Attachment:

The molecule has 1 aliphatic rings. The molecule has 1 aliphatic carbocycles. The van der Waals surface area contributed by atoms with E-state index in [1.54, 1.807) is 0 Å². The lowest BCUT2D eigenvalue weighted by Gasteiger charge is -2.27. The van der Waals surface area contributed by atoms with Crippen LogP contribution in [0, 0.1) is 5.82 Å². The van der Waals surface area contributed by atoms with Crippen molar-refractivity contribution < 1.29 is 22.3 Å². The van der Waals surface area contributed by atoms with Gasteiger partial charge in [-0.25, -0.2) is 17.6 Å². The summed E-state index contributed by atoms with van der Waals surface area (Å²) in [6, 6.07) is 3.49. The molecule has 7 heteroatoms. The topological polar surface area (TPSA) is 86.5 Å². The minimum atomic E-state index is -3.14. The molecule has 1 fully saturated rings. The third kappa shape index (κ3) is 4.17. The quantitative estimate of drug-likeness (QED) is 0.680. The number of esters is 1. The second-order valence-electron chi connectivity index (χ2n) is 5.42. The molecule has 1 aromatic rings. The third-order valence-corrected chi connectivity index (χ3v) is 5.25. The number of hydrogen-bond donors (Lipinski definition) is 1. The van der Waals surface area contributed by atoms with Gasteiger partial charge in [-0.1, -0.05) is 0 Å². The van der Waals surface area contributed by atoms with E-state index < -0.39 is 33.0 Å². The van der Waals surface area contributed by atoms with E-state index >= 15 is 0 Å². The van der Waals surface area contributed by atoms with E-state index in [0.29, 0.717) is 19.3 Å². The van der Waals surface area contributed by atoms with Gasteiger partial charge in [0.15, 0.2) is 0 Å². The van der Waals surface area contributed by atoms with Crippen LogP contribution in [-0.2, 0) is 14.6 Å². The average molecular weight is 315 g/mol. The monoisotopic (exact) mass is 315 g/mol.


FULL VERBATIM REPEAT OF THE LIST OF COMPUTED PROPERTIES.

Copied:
The molecule has 1 aliphatic rings. The molecule has 1 aliphatic carbocycles. The van der Waals surface area contributed by atoms with E-state index in [1.54, 1.807) is 0 Å². The lowest BCUT2D eigenvalue weighted by Gasteiger charge is -2.27. The van der Waals surface area contributed by atoms with Crippen LogP contribution in [0, 0.1) is 5.82 Å². The van der Waals surface area contributed by atoms with Crippen molar-refractivity contribution < 1.29 is 22.3 Å². The van der Waals surface area contributed by atoms with Gasteiger partial charge in [-0.25, -0.2) is 17.6 Å². The summed E-state index contributed by atoms with van der Waals surface area (Å²) in [6, 6.07) is 3.49. The molecule has 7 heteroatoms. The topological polar surface area (TPSA) is 86.5 Å². The minimum atomic E-state index is -3.14. The molecule has 1 fully saturated rings. The third kappa shape index (κ3) is 4.17. The quantitative estimate of drug-likeness (QED) is 0.680. The number of esters is 1. The second-order valence-electron chi connectivity index (χ2n) is 5.42. The molecule has 1 aromatic rings. The third-order valence-corrected chi connectivity index (χ3v) is 5.25. The number of hydrogen-bond donors (Lipinski definition) is 1. The van der Waals surface area contributed by atoms with Gasteiger partial charge in [-0.1, -0.05) is 0 Å². The van der Waals surface area contributed by atoms with E-state index < -0.39 is 33.0 Å². The van der Waals surface area contributed by atoms with E-state index >= 15 is 0 Å². The van der Waals surface area contributed by atoms with E-state index in [0.29, 0.717) is 19.3 Å². The van der Waals surface area contributed by atoms with Gasteiger partial charge in [0.15, 0.2) is 0 Å². The van der Waals surface area contributed by atoms with Crippen LogP contribution in [-0.2, 0) is 14.6 Å². The average molecular weight is 315 g/mol. The monoisotopic (exact) mass is 315 g/mol.